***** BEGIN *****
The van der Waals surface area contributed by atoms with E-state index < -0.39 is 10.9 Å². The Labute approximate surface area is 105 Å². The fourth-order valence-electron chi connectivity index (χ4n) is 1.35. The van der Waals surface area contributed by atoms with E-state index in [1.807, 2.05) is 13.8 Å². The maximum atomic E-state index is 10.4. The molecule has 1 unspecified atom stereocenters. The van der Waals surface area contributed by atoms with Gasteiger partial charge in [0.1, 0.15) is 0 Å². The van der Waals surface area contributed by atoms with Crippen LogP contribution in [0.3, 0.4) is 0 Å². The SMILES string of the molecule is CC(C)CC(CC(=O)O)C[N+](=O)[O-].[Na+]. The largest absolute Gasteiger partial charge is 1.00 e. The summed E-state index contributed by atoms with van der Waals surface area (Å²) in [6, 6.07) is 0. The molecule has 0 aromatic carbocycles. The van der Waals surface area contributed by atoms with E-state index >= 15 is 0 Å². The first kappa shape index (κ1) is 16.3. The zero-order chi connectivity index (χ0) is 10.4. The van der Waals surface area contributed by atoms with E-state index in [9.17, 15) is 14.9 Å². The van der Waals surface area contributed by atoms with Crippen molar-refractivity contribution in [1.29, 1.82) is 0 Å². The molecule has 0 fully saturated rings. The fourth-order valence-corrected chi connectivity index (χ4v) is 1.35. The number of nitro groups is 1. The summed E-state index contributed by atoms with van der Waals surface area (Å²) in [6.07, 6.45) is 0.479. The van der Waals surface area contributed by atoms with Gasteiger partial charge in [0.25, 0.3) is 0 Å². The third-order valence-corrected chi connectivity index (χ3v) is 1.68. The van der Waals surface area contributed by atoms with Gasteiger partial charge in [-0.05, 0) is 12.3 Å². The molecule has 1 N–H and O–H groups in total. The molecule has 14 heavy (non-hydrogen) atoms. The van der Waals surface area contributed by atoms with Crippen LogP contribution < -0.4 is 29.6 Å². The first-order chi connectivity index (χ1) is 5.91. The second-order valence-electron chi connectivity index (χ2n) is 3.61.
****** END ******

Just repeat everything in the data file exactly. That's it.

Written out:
The van der Waals surface area contributed by atoms with E-state index < -0.39 is 10.9 Å². The Labute approximate surface area is 105 Å². The fourth-order valence-electron chi connectivity index (χ4n) is 1.35. The van der Waals surface area contributed by atoms with E-state index in [1.807, 2.05) is 13.8 Å². The maximum atomic E-state index is 10.4. The molecule has 1 unspecified atom stereocenters. The van der Waals surface area contributed by atoms with Gasteiger partial charge in [0.1, 0.15) is 0 Å². The van der Waals surface area contributed by atoms with Crippen LogP contribution in [0.3, 0.4) is 0 Å². The SMILES string of the molecule is CC(C)CC(CC(=O)O)C[N+](=O)[O-].[Na+]. The largest absolute Gasteiger partial charge is 1.00 e. The summed E-state index contributed by atoms with van der Waals surface area (Å²) in [6, 6.07) is 0. The molecule has 0 aromatic carbocycles. The van der Waals surface area contributed by atoms with E-state index >= 15 is 0 Å². The first kappa shape index (κ1) is 16.3. The zero-order chi connectivity index (χ0) is 10.4. The van der Waals surface area contributed by atoms with E-state index in [9.17, 15) is 14.9 Å². The van der Waals surface area contributed by atoms with Crippen molar-refractivity contribution in [1.29, 1.82) is 0 Å². The molecule has 0 fully saturated rings. The fourth-order valence-corrected chi connectivity index (χ4v) is 1.35. The number of nitro groups is 1. The summed E-state index contributed by atoms with van der Waals surface area (Å²) in [6.07, 6.45) is 0.479. The van der Waals surface area contributed by atoms with Gasteiger partial charge in [0.25, 0.3) is 0 Å². The third-order valence-corrected chi connectivity index (χ3v) is 1.68. The van der Waals surface area contributed by atoms with Gasteiger partial charge in [-0.05, 0) is 12.3 Å². The molecule has 1 N–H and O–H groups in total. The molecule has 14 heavy (non-hydrogen) atoms. The van der Waals surface area contributed by atoms with Crippen LogP contribution < -0.4 is 29.6 Å². The first-order chi connectivity index (χ1) is 5.91. The second-order valence-electron chi connectivity index (χ2n) is 3.61.